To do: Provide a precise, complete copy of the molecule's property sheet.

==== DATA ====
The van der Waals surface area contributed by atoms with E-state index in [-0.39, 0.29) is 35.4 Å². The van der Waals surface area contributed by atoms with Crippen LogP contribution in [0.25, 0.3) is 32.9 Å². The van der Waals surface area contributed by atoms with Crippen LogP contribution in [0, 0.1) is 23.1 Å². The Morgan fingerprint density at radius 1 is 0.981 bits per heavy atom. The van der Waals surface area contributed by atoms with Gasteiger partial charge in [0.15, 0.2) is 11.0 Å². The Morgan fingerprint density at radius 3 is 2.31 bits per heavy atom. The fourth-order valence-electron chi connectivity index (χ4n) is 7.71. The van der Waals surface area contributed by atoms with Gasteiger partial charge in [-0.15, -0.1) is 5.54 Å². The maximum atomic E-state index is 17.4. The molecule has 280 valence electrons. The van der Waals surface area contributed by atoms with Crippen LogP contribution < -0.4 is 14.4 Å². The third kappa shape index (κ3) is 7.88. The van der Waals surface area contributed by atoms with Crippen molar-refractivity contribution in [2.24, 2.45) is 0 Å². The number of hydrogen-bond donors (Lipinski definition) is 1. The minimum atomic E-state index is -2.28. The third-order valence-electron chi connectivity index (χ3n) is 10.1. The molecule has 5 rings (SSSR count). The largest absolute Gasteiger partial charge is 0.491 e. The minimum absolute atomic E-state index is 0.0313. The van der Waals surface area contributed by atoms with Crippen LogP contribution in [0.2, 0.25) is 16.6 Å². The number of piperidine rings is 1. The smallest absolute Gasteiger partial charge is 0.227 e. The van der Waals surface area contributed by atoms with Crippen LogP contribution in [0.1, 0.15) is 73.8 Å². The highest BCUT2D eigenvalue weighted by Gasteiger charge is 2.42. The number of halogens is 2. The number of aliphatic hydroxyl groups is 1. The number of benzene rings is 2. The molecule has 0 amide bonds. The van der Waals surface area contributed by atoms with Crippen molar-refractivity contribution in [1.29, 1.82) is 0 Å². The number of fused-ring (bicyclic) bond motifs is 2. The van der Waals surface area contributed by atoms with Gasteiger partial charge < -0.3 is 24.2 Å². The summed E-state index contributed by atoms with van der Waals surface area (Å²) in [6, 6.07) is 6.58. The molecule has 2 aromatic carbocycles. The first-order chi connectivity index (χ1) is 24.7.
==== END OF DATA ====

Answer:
The van der Waals surface area contributed by atoms with E-state index in [-0.39, 0.29) is 35.4 Å². The van der Waals surface area contributed by atoms with Crippen LogP contribution in [0.25, 0.3) is 32.9 Å². The van der Waals surface area contributed by atoms with Crippen LogP contribution in [0, 0.1) is 23.1 Å². The Morgan fingerprint density at radius 1 is 0.981 bits per heavy atom. The van der Waals surface area contributed by atoms with Gasteiger partial charge in [0.15, 0.2) is 11.0 Å². The Morgan fingerprint density at radius 3 is 2.31 bits per heavy atom. The fourth-order valence-electron chi connectivity index (χ4n) is 7.71. The van der Waals surface area contributed by atoms with Gasteiger partial charge in [-0.15, -0.1) is 5.54 Å². The maximum atomic E-state index is 17.4. The molecule has 280 valence electrons. The van der Waals surface area contributed by atoms with Crippen LogP contribution < -0.4 is 14.4 Å². The third kappa shape index (κ3) is 7.88. The van der Waals surface area contributed by atoms with Crippen molar-refractivity contribution in [2.24, 2.45) is 0 Å². The number of hydrogen-bond donors (Lipinski definition) is 1. The minimum atomic E-state index is -2.28. The third-order valence-electron chi connectivity index (χ3n) is 10.1. The molecule has 5 rings (SSSR count). The largest absolute Gasteiger partial charge is 0.491 e. The minimum absolute atomic E-state index is 0.0313. The van der Waals surface area contributed by atoms with Crippen LogP contribution in [0.2, 0.25) is 16.6 Å². The number of piperidine rings is 1. The smallest absolute Gasteiger partial charge is 0.227 e. The van der Waals surface area contributed by atoms with Crippen LogP contribution in [0.1, 0.15) is 73.8 Å². The highest BCUT2D eigenvalue weighted by Gasteiger charge is 2.42. The number of halogens is 2. The number of aliphatic hydroxyl groups is 1. The number of benzene rings is 2. The molecule has 0 amide bonds. The van der Waals surface area contributed by atoms with Crippen molar-refractivity contribution in [1.29, 1.82) is 0 Å². The number of fused-ring (bicyclic) bond motifs is 2. The van der Waals surface area contributed by atoms with Gasteiger partial charge < -0.3 is 24.2 Å². The summed E-state index contributed by atoms with van der Waals surface area (Å²) in [6, 6.07) is 6.58. The molecule has 2 aromatic carbocycles. The first-order chi connectivity index (χ1) is 24.7.